Opening Session: Sarah Porter, Head of Innovation Group, JISC

Sarah Porter, Head of Innovation at JISC, opened the JISC Innovation Forum 2008 by welcoming delegates to Keele University.

She talked about how JISC development activities have started to be called innovation and acknowledged questions such as “Is this just lip service?” “What do we mean by innovation?”

Innovation isn’t just about change but about creating something new, according to Wikipedia’s definition. “This captures what JISC is trying to do” said Sarah.

Who is here?

A varied range of academic staff are present at the Forum – from library managers to researchers and technical developers. There are 50 different job titles amongst the 300 delegates and over 100 different organisations are represented.

Sarah would like delegates at the forum to acknowledge that we are all part of “an innovation community”. She hopes delegates will share knowledge and practice and, importantly, share ideas. Building links and making connections is also what the Forum is about.

JISC is trying to use technology for change and to support institutions. JISC works across organisations.

Why do we need innovation in education?

Sarah outlined some of the reasons innovation is important:

  • To improve practice and quality
  • Users’ needs are changing – we need to understand what people want and respond
  • Education needs to engage with business etc. and use technology to do this
  • Government and global policy is changing
  • Pressures in universities -eg; widening participation and the need to retain researchers

How does JISC support innovation in education?

Through JISC services and programmes, JISC are trying to promote shared knowledge, help institutions develop innovative strategies and policies, and also collaborate with international communities to make links.

Ongoing JISC programmes and network examples include:

  • Super Janet network – since the 90s
  • Digital libraries – since 1996

Many services and commercial companies have come out of this work.

More recent work includes:

  • The 19th century newspapers project
  • Medical journals hosted on Pub Med Central
  • E-learning programme
  • Virtual research environment

Challenges for the future

  • Having incremental and sustainable changes in institutions
  • Sustainable technology –technology making a positive environmental contribution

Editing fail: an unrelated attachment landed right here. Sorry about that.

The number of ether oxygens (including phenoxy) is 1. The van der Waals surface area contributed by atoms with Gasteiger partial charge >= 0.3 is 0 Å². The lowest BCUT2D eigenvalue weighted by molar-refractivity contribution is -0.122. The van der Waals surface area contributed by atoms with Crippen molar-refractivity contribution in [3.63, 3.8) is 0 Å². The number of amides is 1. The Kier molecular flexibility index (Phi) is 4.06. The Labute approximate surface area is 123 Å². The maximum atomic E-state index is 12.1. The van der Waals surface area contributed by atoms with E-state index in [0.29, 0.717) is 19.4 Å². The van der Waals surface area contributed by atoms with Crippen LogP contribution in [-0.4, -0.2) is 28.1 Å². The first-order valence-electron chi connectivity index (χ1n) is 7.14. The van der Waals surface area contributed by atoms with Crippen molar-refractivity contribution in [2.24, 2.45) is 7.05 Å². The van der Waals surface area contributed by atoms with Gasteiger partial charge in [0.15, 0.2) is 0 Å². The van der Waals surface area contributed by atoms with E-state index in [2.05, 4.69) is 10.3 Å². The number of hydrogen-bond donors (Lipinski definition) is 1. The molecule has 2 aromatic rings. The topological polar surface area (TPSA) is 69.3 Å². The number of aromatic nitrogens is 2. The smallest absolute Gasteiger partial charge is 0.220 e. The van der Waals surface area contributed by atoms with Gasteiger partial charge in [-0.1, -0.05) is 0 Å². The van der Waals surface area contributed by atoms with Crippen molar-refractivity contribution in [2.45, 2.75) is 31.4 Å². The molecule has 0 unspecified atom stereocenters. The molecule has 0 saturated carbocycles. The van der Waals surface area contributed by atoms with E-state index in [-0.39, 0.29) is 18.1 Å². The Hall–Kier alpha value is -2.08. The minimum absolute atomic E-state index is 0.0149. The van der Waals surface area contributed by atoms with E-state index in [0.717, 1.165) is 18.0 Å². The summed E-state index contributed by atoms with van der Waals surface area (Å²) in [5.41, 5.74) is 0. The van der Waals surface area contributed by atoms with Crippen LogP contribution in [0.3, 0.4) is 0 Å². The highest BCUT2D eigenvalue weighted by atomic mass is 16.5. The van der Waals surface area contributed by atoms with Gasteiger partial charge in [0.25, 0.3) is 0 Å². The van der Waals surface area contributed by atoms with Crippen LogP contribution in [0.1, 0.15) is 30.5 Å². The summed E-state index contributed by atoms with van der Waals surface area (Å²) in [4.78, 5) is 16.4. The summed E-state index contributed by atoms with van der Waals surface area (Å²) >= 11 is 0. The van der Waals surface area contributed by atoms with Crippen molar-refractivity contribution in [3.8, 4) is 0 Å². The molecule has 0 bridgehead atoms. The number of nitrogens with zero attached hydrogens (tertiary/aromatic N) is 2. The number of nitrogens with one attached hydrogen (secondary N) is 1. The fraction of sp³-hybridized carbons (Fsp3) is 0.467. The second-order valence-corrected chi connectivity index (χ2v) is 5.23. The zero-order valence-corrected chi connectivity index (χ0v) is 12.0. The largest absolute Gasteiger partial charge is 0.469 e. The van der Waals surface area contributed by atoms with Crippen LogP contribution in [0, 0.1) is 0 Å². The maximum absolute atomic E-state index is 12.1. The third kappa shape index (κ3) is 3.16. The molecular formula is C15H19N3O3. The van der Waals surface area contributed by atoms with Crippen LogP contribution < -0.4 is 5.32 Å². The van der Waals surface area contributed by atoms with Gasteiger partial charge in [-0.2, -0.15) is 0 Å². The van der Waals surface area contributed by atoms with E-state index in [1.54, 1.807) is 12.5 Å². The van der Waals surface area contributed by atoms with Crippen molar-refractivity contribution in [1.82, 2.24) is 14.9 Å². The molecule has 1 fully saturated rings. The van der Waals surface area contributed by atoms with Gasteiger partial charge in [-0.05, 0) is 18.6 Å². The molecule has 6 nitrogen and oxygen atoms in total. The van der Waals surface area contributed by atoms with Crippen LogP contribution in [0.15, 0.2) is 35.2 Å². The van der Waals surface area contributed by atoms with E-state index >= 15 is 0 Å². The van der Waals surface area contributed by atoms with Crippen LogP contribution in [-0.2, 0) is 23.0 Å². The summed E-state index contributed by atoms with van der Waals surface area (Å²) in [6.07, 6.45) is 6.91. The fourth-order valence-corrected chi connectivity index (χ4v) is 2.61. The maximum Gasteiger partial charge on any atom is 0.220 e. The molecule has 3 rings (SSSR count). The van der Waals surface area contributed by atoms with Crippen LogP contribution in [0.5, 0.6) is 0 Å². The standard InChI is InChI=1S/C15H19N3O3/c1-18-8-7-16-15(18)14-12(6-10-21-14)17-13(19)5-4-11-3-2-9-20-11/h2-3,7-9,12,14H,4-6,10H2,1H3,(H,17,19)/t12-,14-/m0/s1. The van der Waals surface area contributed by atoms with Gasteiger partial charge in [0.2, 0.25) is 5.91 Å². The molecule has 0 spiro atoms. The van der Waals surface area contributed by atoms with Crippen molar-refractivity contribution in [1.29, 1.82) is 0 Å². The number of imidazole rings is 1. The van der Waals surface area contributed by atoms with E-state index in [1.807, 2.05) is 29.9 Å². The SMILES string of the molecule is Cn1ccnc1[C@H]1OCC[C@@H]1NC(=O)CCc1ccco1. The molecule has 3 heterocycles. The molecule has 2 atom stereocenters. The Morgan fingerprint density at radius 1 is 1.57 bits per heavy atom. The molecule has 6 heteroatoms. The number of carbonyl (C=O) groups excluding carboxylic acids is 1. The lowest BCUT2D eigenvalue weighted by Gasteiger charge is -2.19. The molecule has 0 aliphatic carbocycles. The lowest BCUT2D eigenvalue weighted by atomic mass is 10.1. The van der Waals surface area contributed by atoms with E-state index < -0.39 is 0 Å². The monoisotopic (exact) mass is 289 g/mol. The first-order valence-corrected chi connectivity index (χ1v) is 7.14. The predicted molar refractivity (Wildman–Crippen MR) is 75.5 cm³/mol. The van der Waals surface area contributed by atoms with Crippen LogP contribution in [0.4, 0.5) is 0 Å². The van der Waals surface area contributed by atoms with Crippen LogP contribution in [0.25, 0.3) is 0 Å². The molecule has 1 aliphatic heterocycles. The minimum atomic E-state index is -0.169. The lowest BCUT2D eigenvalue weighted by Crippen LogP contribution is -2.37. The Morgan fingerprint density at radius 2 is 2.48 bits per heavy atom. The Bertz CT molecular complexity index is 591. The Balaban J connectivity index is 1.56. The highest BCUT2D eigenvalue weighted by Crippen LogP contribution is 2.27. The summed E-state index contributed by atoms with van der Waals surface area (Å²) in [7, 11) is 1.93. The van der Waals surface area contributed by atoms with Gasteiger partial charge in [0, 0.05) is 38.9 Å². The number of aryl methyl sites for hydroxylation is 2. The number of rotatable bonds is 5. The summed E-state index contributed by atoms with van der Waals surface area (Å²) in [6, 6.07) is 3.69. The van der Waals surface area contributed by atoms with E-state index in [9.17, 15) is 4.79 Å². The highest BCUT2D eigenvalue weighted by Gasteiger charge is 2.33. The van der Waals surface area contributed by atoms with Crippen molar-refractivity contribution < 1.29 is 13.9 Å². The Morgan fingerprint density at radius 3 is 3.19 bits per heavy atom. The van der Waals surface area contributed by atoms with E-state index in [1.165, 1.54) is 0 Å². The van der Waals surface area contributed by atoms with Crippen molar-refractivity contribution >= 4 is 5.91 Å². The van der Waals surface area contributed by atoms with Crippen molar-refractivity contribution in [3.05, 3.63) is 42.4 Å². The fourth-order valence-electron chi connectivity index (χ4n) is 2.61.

• Open source vs. sustainable business models – how can we continue to fund development?
  • Flexible and appropriate technology which suits users’ needs
  • Maintaining and developing excellence in research


“Go forth, share, discuss, innovate and enjoy!” said Sarah.

Q and A

Mark Johnson-University of Bolton

What about evaluation?

Sarah: One of the challenges is impact evaluation – we need methods to capture unexpected outcomes too and JISC are looking into ways to do this.

Some feedback on the session: [youtube][/youtube] – Richard McKenna, JISC Director of Programme Management and Operations

1 thought on “Opening Session: Sarah Porter, Head of Innovation Group, JISC

  1. Ross Gardler

    “Open source vs. sustainable business models – how can we continue to fund development?”

    Why “vs.”?

    Open Source provides many viable business models. There are a large number of highly successful businesses who build, support and maintain open source software. similarly there are a very large number of businesses who are open source and contribute to its sustainability.

    Two quick examples which are relevant to our sector:

    XenSource (developed at the University of Cambridge) was sold for $500 million to Citrix – see

    The Apache web server serves the vast majority of web pages from UK institutions (and the world in general). The Apache Software Foundation, which maintains this software, along with a large number of less widely used outputs, for an annual spend of less than $168,000 in the last fiscal year. See

    Having said that, I agree we need to work at creating and sharing resources whilst at the same time building sustainable models.

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